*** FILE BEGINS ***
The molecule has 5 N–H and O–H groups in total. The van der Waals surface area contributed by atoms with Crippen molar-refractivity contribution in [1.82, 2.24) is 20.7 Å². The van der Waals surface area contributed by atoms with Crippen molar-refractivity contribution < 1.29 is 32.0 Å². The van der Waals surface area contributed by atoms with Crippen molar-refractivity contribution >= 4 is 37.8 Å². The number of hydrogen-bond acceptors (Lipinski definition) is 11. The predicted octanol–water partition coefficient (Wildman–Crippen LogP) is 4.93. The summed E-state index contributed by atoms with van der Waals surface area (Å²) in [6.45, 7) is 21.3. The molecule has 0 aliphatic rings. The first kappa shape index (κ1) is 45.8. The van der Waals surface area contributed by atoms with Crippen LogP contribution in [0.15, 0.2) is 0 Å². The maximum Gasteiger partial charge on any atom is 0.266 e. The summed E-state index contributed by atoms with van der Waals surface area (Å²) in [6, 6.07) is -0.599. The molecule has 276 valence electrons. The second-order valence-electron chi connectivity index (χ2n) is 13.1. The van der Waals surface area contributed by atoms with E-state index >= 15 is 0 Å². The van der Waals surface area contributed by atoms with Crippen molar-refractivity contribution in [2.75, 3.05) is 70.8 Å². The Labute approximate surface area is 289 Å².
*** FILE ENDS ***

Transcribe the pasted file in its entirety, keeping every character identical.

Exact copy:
The molecule has 5 N–H and O–H groups in total. The van der Waals surface area contributed by atoms with Crippen molar-refractivity contribution in [1.82, 2.24) is 20.7 Å². The van der Waals surface area contributed by atoms with Crippen molar-refractivity contribution < 1.29 is 32.0 Å². The van der Waals surface area contributed by atoms with Crippen molar-refractivity contribution >= 4 is 37.8 Å². The number of hydrogen-bond acceptors (Lipinski definition) is 11. The predicted octanol–water partition coefficient (Wildman–Crippen LogP) is 4.93. The summed E-state index contributed by atoms with van der Waals surface area (Å²) in [6.45, 7) is 21.3. The molecule has 0 aliphatic rings. The first kappa shape index (κ1) is 45.8. The van der Waals surface area contributed by atoms with Crippen LogP contribution in [0.15, 0.2) is 0 Å². The maximum Gasteiger partial charge on any atom is 0.266 e. The summed E-state index contributed by atoms with van der Waals surface area (Å²) in [6, 6.07) is -0.599. The molecule has 276 valence electrons. The second-order valence-electron chi connectivity index (χ2n) is 13.1. The van der Waals surface area contributed by atoms with E-state index >= 15 is 0 Å². The van der Waals surface area contributed by atoms with Crippen molar-refractivity contribution in [2.75, 3.05) is 70.8 Å². The Labute approximate surface area is 289 Å².